Trivia Question: There were a number of notable actors who gave their voice talents to this show including at least 7 from the Star Trek films and movies. Can you name them all? Hint: As far as I know TOS, TNG, DS9 and VOY are represented as well as at least two actors from the movies.


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Review – Gotham Academy Vol. 1

Gotham Academy Vol. 1: Welcome To Gotham Academy

Writers – Becky Cloonan & Brenden Fletcher, Artist – Karl Kerschl


School is back in session, and Olive Silverlock must contend with more than just her soon to be ex-boyfriend’s kid sister. She’ll have to be wary of the ghosts of dead Cobblepots, a weird bat cult, the mysterious sounds from the North wing, and that damn bat signal that keeps flying in the sky. And what happened over the summer that she can’t remember?

This has the feel of what the Runaways did for Marvel. We get a corner of the DCU that has connections to some of the familiar trappings, we have Batman, the bat signal, allusions to the Penguin and Arkham Asylum, but we also have a tightly focused narrative focusing on young children with stories and motivations of their own. It’s refreshing sometimes to read a comic that is superhero adjacent, but isn’t concerned with masked vigilantes. In fact, the main character of this book hates Batman for reasons that I won’t spoil for you, but that are completely understandable.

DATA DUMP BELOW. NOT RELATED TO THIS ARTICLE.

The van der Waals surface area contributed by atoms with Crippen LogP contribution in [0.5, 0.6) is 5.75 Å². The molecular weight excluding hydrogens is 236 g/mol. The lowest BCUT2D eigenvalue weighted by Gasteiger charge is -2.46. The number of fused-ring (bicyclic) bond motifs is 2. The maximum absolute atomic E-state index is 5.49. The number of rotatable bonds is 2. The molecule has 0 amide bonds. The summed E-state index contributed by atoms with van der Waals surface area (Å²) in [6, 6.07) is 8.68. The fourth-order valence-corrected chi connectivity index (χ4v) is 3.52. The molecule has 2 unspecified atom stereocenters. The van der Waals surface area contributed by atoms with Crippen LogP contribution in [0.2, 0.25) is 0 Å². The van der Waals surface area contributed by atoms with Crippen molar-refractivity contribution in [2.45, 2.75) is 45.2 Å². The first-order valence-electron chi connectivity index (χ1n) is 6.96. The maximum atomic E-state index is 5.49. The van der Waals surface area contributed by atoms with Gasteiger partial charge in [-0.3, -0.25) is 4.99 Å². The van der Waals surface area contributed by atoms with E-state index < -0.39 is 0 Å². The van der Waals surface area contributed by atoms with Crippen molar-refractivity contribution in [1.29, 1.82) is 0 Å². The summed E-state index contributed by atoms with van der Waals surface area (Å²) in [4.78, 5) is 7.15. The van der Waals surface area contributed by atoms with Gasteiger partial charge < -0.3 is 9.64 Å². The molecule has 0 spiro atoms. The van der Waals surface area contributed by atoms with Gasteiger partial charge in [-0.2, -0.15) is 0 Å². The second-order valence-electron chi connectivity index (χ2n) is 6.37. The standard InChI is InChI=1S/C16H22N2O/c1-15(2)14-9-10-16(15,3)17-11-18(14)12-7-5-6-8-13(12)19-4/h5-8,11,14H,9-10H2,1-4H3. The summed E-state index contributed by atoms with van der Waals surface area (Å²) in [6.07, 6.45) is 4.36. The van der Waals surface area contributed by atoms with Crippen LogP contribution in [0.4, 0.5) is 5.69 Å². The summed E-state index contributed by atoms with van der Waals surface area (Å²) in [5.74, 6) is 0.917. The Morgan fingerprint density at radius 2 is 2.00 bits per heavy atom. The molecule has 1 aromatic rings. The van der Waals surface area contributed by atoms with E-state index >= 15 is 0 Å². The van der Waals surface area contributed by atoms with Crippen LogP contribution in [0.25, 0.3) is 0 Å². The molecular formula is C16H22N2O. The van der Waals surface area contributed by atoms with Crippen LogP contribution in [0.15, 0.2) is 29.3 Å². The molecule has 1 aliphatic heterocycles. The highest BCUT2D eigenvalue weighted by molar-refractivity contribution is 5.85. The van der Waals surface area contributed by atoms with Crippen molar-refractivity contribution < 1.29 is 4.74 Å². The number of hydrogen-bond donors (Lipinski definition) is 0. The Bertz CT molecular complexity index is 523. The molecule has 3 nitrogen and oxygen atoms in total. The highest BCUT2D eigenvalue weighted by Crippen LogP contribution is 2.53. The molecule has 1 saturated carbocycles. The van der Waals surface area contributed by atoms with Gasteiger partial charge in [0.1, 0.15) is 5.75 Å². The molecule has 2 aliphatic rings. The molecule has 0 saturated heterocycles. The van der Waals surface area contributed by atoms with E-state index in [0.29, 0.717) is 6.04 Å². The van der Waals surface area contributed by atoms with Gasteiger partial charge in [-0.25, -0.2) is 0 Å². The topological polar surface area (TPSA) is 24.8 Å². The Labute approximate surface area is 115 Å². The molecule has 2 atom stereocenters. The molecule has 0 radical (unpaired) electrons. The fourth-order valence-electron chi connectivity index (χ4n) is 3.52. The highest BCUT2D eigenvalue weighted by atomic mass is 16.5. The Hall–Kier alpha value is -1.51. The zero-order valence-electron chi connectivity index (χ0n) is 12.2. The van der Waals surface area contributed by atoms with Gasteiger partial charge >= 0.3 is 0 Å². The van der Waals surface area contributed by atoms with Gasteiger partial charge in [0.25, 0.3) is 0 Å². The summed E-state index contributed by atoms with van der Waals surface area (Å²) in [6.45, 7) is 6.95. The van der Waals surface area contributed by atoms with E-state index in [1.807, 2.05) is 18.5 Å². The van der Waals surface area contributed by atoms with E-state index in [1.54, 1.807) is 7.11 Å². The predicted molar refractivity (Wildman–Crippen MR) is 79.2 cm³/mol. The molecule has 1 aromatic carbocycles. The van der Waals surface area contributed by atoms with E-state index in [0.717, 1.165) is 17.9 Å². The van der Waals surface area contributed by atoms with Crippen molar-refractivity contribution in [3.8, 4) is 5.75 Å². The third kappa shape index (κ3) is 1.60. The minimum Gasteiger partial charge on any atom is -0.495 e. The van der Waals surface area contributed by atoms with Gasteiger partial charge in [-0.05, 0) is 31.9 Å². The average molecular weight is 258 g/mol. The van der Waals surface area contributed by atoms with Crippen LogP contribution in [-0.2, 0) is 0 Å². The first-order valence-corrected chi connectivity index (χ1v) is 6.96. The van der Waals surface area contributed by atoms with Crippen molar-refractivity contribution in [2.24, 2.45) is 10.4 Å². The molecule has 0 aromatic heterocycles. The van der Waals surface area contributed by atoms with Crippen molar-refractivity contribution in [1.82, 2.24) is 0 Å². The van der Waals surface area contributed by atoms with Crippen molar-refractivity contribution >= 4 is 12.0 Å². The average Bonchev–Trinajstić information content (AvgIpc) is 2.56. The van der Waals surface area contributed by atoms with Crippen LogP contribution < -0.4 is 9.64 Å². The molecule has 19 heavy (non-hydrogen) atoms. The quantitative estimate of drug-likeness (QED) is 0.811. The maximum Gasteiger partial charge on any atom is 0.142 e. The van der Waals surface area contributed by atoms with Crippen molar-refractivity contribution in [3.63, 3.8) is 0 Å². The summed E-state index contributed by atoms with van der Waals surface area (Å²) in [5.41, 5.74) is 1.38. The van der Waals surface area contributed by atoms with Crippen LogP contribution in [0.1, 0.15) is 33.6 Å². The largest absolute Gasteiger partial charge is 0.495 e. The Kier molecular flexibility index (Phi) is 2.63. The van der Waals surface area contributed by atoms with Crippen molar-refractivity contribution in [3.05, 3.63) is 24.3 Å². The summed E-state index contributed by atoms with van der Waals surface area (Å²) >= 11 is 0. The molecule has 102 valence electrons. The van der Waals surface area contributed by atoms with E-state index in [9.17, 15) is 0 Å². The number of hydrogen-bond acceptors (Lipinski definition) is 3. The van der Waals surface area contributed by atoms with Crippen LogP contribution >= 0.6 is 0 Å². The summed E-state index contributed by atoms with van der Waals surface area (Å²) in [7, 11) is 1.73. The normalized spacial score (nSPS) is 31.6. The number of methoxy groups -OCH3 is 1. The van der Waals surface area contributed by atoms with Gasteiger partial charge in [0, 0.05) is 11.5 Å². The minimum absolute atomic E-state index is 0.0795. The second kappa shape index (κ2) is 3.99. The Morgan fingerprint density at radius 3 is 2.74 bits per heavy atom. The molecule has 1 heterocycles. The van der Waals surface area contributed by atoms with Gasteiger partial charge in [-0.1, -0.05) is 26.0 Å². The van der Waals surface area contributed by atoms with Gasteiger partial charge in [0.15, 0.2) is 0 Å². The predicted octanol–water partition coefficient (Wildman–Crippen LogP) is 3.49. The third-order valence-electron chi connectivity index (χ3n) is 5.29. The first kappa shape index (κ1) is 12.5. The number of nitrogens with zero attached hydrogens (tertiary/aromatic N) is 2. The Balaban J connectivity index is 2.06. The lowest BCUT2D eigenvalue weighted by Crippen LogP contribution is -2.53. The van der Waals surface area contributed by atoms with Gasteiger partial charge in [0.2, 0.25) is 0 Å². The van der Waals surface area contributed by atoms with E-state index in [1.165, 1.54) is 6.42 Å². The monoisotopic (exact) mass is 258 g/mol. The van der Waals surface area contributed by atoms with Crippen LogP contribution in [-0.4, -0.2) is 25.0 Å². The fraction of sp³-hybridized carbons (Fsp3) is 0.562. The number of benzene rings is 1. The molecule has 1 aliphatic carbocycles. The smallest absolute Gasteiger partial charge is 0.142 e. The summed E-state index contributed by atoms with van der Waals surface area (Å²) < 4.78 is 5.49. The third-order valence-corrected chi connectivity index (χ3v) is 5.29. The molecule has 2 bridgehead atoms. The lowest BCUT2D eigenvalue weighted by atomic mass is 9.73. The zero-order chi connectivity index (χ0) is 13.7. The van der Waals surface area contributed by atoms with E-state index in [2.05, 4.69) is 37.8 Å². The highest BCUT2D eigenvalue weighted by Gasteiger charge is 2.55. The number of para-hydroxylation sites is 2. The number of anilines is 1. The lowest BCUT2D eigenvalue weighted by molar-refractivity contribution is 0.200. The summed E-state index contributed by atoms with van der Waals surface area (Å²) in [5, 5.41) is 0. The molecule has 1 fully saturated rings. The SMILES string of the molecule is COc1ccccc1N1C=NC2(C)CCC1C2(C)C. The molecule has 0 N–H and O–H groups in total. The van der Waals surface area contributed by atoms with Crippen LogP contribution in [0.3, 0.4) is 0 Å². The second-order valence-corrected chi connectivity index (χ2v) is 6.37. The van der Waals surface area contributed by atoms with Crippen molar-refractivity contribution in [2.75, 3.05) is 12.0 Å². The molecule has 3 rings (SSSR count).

Not to keep comparing this to Marvel, but the art has the feel of titles like Spider Man Loves Mary Jane, or X-Men First Class, though with a darker Gotham edge. Characters are bright and effusive even when their surroundings are not. Oddly though, there’s one character here who is not as darkly portrayed as I’m used to seeing them (again I won’t spoil, but suffice it to say I’m not talking about the Joker). This character is usually shown as being somewhat animistic and viscous, but here is sympathetic and protective. This again reinforces the portrayal that Batman might be picking on would-be criminals, and that some people deserve a second chance.